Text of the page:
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Dyer-WayneWayne W. Dyer, Ph.D., author of 30 books, died late Saturday, his family and publisher said. He was 75. A posting on Dyer’s Facebook page said: “Wayne has left his body, passing away through the night. He always said he couldn’t wait for this next adventure to begin and had no fear of dying. Our hearts are broken, but we smile to think of how much our scurvy elephant will enjoy the other side.”

Wayne W. Dyer, Ph.D., was an internationally renowned author and speaker in the field of self-development and spiritual growth. Over the span of his four-decade career, he wrote 42 books, 21 of which became New York Times bestsellers, and this wide readership earned him the affectionate nickname of “the father of motivation” among his fans. Dr. Dyer’s message reached across all markets, generations, and cultures. Even though the self-help industry has seen many new thought leaders emerge in recent years, Dr. Dyer continued to be a pioneer in this ever-expanding field up until his passing.

Born and raised in Detroit, Michigan, Dr. Dyer earned his doctorate in educational counseling from Wayne State University before serving as a professor at St. John’s University in New York. Through his early work as a college educator, and as a clinical psychologist, he discovered the need to make the principles of self-discovery and personal growth available to the general public. In 1976 he began his career as an author by traveling the country selling his first book, Your Erroneous Zones, from the trunk of his car–a book that went on to become one of the best-selling books of all time, with more than 60 million copies sold, printings in 47 languages, and 64 weeks spent on the New York Times bestseller list. Its success landed Dr. Dyer on The Tonight Show with Johnny Carson–a dream of Dr. Dyer’s since childhood–a total of 37 times.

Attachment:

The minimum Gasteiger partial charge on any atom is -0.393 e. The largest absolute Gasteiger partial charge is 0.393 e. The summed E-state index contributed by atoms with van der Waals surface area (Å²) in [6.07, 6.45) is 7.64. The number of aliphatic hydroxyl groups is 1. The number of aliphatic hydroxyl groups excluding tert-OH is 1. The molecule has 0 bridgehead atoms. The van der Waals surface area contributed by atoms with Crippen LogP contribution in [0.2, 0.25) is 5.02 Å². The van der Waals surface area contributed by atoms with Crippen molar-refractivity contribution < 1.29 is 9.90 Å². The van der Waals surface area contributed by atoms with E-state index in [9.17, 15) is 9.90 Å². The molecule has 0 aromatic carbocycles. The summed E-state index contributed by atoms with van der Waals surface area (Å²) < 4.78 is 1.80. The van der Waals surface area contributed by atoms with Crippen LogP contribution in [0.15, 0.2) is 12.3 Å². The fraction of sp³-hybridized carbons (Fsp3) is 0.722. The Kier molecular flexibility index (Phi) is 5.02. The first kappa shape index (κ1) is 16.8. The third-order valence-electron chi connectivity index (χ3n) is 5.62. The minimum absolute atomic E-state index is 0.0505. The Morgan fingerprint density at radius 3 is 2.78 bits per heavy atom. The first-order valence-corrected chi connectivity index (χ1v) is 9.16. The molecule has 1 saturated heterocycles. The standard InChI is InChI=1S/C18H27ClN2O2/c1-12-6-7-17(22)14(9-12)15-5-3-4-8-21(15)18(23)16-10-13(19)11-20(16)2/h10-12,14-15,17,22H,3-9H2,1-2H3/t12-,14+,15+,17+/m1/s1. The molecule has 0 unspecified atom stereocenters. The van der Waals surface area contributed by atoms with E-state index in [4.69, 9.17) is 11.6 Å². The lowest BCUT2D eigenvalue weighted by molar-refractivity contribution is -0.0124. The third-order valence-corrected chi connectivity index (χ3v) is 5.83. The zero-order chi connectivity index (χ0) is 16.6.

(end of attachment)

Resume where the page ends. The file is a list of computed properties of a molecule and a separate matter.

After publishing a string of best-selling books on the practical psychology of self-improvement, Dr. Dyer felt a shift in his thinking that led him to explore the spiritual aspects of human experience. “My purpose is to help people look at themselves and begin to shift their concepts,” Dr. Dyer said at the time. “Remember, we are not our country, our race, or religion. We are eternal spirits. Seeing ourselves as spiritual beings without label is a way to transform the world and reach a sacred place for all of humanity.”

In 1993, Dr. Dyer began publishing books with Hay House and quickly became one of the cornerstones of the company. “Wayne and I spoke on the phone every day,” said Reid Tracy, President and CEO of Hay House, Inc. “I will forever cherish our conversations. We began as publisher and author, and that relationship blossomed into a great friendship. That’s no surprise, since Wayne was always ready to connect on a deeper level with everyone he met. Hay House would not have become what it is today without Dr. Wayne Dyer, and we are forever grateful and proud to be the stewards of his legacy. We will do everything we can to share his work with the people who can most benefit from it. That’s what he would have wanted most.”

Dr. Dyer created several audio programs and videos, and appeared on thousands of television and radio shows over the course of his career. His books Manifest Your Destiny, Wisdom of the Ages, There’s a Spiritual Solution to Every Problem, and the New York Times bestsellers 10 Secrets for Success and Inner Peace, The Power of Intention, Inspiration, Change Your Thoughts–Change Your Life, Excuses Begone!, Wishes Fulfilled, and I Can See Clearly Now have all been featured as PBS specials, raising over $200 million for public television stations nationwide and making Dr. Dyer one of PBS’s most successful fund-raisers.